Monday, July 7, 2014

Having a Hard Time

I'm having a hard day. I'm pacing and upset. I went for a long walk but it didn't seem to help.

Joe has noticed a pattern that I can't argue with -- that whenever I break from the routine I have set up, which includes riding the recumbent exercise bike for thirty minutes and writing in my diary, then the next day or day after is a hard day.  Well I did break from my routine, thinking, oh it's a holiday weekend, let me enjoy it like a normal person and hang around and just "be." Not so much hard work.

How long will this go on? Today I didn't take an Ativan, it wasn't like that, it was more just a sense of impending doom and an inability to fight gravity. I mean, all I wanted to do was lay in the lounge chair on the porch and sleep again. I thought we were past this stage. I am so weary of this whole entire process.

Someone wrote yesterday that I "should have compassion for myself." Right now all I feel is pity and self doubt. I really thought we were past this stage. I guess I'm having a relapse, which is talked about in the DBT materials.

I guess I still have a lot of work to do. Sticking to the routine and not skipping days, for one thing. Studying the notes from group therapy and forcing myself out of the house.

I don't know if I can do this. I don't know how people do this.


  1. This kind of sounds normal to me in a weird way. Think about going back to work/routine on a Tuesday after a holiday weekend. It is so hard to face it after taking a break. Try not to be so hard on yourself. I think the work you are doing is amazing.

  2. You'll get there! Think of routine as a latticework for growing something. There will be a certain point when things will flourish without the infrastructure, but you've got to keep things off the ground to get them started in the right direction.

  3. The adverse effects of ativan are identical to the negative symptoms you have been describing. In effect, if you're feeling depressed, and tired, ativan makes you more depressed, and more tired. Don't go near that stuff - it'll put you in your grave. One of the primary effects of ativan are retrograde amnesia - that means, any progress you're making from day to day, you're forgetting ever happened.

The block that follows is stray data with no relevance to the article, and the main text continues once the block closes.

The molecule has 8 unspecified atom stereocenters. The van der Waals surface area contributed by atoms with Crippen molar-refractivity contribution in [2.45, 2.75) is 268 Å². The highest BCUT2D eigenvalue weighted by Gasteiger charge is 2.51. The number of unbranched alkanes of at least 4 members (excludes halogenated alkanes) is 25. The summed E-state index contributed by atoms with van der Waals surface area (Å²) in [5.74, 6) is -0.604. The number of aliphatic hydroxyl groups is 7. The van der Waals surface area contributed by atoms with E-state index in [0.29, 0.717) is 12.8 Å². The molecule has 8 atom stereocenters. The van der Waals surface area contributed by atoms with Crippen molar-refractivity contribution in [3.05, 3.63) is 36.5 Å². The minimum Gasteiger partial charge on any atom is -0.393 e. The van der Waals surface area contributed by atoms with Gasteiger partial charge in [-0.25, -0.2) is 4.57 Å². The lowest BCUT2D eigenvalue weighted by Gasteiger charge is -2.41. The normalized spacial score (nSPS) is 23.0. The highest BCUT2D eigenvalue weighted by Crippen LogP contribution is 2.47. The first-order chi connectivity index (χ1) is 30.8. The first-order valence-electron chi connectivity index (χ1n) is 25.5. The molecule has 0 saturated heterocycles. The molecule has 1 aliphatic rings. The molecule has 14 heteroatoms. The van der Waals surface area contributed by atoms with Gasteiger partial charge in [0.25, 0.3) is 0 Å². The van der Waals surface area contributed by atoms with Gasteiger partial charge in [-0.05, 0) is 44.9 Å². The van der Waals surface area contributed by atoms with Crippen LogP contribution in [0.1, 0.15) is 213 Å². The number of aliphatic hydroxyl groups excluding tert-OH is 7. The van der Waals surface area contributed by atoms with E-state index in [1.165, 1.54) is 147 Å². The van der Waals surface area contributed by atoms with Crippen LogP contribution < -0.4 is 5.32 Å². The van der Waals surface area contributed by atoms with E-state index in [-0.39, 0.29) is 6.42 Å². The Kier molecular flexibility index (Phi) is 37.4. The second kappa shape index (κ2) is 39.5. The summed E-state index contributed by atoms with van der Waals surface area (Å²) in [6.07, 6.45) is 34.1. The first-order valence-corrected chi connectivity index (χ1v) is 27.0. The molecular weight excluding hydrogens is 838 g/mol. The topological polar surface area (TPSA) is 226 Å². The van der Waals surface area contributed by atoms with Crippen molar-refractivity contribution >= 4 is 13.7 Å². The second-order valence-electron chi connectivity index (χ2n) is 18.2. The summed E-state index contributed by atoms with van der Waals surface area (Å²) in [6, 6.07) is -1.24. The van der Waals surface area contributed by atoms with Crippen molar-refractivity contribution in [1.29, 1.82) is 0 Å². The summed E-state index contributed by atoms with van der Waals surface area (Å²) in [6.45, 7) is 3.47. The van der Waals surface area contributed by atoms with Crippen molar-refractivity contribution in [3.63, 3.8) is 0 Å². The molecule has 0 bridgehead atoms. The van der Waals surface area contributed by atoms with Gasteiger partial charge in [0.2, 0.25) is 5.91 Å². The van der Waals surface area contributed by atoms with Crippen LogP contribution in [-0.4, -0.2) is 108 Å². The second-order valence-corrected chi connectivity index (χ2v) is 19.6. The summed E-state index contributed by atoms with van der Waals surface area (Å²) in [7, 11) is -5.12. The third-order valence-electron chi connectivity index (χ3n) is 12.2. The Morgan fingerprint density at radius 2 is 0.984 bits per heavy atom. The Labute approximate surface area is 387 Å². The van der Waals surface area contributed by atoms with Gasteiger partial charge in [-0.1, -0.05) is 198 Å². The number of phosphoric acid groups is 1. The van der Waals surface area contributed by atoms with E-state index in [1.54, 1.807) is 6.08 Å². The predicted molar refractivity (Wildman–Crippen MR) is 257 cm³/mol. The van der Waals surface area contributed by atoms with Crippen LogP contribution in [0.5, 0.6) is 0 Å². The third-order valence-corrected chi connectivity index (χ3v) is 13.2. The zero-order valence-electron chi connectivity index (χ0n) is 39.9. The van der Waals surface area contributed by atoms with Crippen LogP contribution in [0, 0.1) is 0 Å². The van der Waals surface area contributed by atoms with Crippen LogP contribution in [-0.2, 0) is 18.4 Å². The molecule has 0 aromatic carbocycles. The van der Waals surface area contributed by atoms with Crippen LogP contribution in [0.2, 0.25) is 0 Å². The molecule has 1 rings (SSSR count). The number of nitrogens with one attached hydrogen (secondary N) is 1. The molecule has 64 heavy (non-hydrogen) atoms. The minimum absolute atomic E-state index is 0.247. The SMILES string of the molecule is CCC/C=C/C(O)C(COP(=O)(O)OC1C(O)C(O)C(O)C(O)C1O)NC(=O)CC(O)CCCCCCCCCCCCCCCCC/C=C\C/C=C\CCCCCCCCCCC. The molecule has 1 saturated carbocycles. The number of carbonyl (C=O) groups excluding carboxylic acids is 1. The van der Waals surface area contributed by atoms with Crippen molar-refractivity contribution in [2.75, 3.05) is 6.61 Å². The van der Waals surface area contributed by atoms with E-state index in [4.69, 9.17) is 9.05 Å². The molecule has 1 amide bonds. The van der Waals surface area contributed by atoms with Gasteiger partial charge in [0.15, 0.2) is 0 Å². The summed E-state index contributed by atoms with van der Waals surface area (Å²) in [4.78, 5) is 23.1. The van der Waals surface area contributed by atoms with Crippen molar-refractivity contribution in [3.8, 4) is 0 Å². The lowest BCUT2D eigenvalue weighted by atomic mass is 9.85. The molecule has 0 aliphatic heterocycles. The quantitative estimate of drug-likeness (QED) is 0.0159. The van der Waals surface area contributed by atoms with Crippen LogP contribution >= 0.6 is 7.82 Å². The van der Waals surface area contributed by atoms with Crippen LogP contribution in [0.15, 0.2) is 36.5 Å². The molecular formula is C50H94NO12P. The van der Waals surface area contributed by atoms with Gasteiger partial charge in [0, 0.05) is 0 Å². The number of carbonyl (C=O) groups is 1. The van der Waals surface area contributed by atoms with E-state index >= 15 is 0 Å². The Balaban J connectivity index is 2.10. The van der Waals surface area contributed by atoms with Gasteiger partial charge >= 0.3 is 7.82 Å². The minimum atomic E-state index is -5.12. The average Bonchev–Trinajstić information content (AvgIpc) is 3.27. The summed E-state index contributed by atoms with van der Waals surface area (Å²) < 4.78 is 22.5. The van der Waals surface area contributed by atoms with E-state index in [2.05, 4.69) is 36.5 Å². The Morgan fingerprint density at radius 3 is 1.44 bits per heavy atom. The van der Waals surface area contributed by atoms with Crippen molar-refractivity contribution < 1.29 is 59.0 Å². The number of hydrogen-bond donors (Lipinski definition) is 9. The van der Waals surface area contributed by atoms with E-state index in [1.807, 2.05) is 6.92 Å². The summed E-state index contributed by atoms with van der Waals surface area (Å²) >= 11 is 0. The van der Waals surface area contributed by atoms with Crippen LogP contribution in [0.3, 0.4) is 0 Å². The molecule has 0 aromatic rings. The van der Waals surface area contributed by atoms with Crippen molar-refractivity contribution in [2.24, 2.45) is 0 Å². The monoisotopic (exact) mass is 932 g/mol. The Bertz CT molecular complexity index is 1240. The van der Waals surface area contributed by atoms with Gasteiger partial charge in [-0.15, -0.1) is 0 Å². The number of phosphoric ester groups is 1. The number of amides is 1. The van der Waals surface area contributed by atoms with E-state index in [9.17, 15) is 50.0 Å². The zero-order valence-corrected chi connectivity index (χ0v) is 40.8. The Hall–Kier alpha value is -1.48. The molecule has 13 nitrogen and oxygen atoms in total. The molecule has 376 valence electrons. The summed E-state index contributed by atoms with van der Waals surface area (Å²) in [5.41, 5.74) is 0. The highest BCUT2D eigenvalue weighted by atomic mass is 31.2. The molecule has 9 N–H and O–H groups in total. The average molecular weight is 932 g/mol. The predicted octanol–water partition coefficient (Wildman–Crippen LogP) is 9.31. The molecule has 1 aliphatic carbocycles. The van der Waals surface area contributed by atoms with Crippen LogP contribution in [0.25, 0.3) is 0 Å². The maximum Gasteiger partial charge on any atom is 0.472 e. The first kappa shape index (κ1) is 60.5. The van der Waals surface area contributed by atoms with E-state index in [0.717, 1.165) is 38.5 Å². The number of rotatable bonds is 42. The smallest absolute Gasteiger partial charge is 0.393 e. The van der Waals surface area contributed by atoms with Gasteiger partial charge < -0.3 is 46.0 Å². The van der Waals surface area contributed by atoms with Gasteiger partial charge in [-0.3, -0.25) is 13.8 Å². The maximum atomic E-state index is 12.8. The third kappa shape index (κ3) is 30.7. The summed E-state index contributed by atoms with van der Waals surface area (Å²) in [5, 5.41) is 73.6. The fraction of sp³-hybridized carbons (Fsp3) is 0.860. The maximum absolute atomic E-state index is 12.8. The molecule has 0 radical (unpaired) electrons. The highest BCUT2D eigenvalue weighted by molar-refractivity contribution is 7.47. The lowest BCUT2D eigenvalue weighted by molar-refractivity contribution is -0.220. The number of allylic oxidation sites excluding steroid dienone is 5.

1. But what's the alternative? When I'm in a panic it helps me...

    2. My impression is that Ativan results in the repetition of a cycle. One feels panic, and treats the panic with the Ativan. But the panic is not an isolated or idiopathic event - it is connected with a profile that includes generalized anxiety and depression. I can understand Ativan, or any anxiolytic (or "downer" in general) can reduce the immediate symptoms of panic. But, these drugs result in what I consider to be impaired cognition: slowness of thought, depression of emotion, reduction in motivation and desire - all of which are strongly associated with the background, primary complaints. Ativan may help with one panic attack, but it does nothing to stop them in the future, and instead, propagates the cycle that induces panic.

      The panic definitely is a serious thing, but if we agree that it comes from the greater issues of anxiety and depression, then to reduce the occurrence of panic, the greater issues themselves must be solved. I believe that each time we use a downer, it eliminates the "progress" that has been made - mentally and emotionally - for the last day or two - sort of like with alcohol and getting drunk.

      I always say, if you find a drug that works for you, that's the right drug - and I understand that the panic has to be addressed when it hits, and I accept that ativan is 'the drug that works' for that particular, acute symptom. I'd try to find an alternative for addressing acute panic.